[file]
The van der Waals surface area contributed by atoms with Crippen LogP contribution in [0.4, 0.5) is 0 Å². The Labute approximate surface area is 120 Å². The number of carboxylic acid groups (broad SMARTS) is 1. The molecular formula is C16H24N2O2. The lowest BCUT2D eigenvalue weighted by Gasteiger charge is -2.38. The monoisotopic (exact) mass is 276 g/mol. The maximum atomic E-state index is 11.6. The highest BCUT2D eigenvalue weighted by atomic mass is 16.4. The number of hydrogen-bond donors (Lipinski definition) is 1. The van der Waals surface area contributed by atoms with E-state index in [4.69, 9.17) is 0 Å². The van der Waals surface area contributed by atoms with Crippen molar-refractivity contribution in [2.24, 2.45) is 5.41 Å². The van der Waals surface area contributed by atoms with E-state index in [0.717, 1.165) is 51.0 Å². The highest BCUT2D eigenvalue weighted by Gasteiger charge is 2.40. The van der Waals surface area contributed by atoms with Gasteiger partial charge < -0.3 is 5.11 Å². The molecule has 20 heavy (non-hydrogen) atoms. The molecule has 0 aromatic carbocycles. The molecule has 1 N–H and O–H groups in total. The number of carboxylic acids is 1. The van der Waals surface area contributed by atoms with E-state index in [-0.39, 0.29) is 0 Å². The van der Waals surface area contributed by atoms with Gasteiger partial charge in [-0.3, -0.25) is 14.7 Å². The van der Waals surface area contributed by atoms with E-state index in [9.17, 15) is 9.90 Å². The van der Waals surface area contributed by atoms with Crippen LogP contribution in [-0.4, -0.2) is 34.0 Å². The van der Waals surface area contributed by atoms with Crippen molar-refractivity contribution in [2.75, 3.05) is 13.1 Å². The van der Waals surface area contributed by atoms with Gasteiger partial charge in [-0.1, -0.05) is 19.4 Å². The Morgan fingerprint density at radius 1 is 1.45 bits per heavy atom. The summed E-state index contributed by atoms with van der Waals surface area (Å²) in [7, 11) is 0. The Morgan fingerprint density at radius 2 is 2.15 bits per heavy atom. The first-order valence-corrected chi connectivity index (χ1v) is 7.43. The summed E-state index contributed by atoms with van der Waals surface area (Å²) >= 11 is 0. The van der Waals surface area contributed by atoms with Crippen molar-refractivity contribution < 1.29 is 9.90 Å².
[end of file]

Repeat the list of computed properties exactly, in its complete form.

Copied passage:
The van der Waals surface area contributed by atoms with Crippen LogP contribution in [0.4, 0.5) is 0 Å². The Labute approximate surface area is 120 Å². The number of carboxylic acid groups (broad SMARTS) is 1. The molecular formula is C16H24N2O2. The lowest BCUT2D eigenvalue weighted by Gasteiger charge is -2.38. The monoisotopic (exact) mass is 276 g/mol. The maximum atomic E-state index is 11.6. The highest BCUT2D eigenvalue weighted by atomic mass is 16.4. The number of hydrogen-bond donors (Lipinski definition) is 1. The van der Waals surface area contributed by atoms with E-state index in [4.69, 9.17) is 0 Å². The van der Waals surface area contributed by atoms with Crippen molar-refractivity contribution in [2.24, 2.45) is 5.41 Å². The van der Waals surface area contributed by atoms with E-state index in [0.717, 1.165) is 51.0 Å². The highest BCUT2D eigenvalue weighted by Gasteiger charge is 2.40. The van der Waals surface area contributed by atoms with Gasteiger partial charge < -0.3 is 5.11 Å². The molecule has 20 heavy (non-hydrogen) atoms. The molecule has 0 aromatic carbocycles. The molecule has 1 N–H and O–H groups in total. The number of carboxylic acids is 1. The van der Waals surface area contributed by atoms with E-state index in [-0.39, 0.29) is 0 Å². The van der Waals surface area contributed by atoms with Gasteiger partial charge in [-0.3, -0.25) is 14.7 Å². The van der Waals surface area contributed by atoms with E-state index in [9.17, 15) is 9.90 Å². The van der Waals surface area contributed by atoms with Crippen LogP contribution in [-0.4, -0.2) is 34.0 Å². The van der Waals surface area contributed by atoms with Crippen molar-refractivity contribution in [2.75, 3.05) is 13.1 Å². The van der Waals surface area contributed by atoms with Gasteiger partial charge in [-0.1, -0.05) is 19.4 Å². The Morgan fingerprint density at radius 1 is 1.45 bits per heavy atom. The summed E-state index contributed by atoms with van der Waals surface area (Å²) in [7, 11) is 0. The Morgan fingerprint density at radius 2 is 2.15 bits per heavy atom. The first-order valence-corrected chi connectivity index (χ1v) is 7.43. The summed E-state index contributed by atoms with van der Waals surface area (Å²) >= 11 is 0. The van der Waals surface area contributed by atoms with Crippen molar-refractivity contribution < 1.29 is 9.90 Å².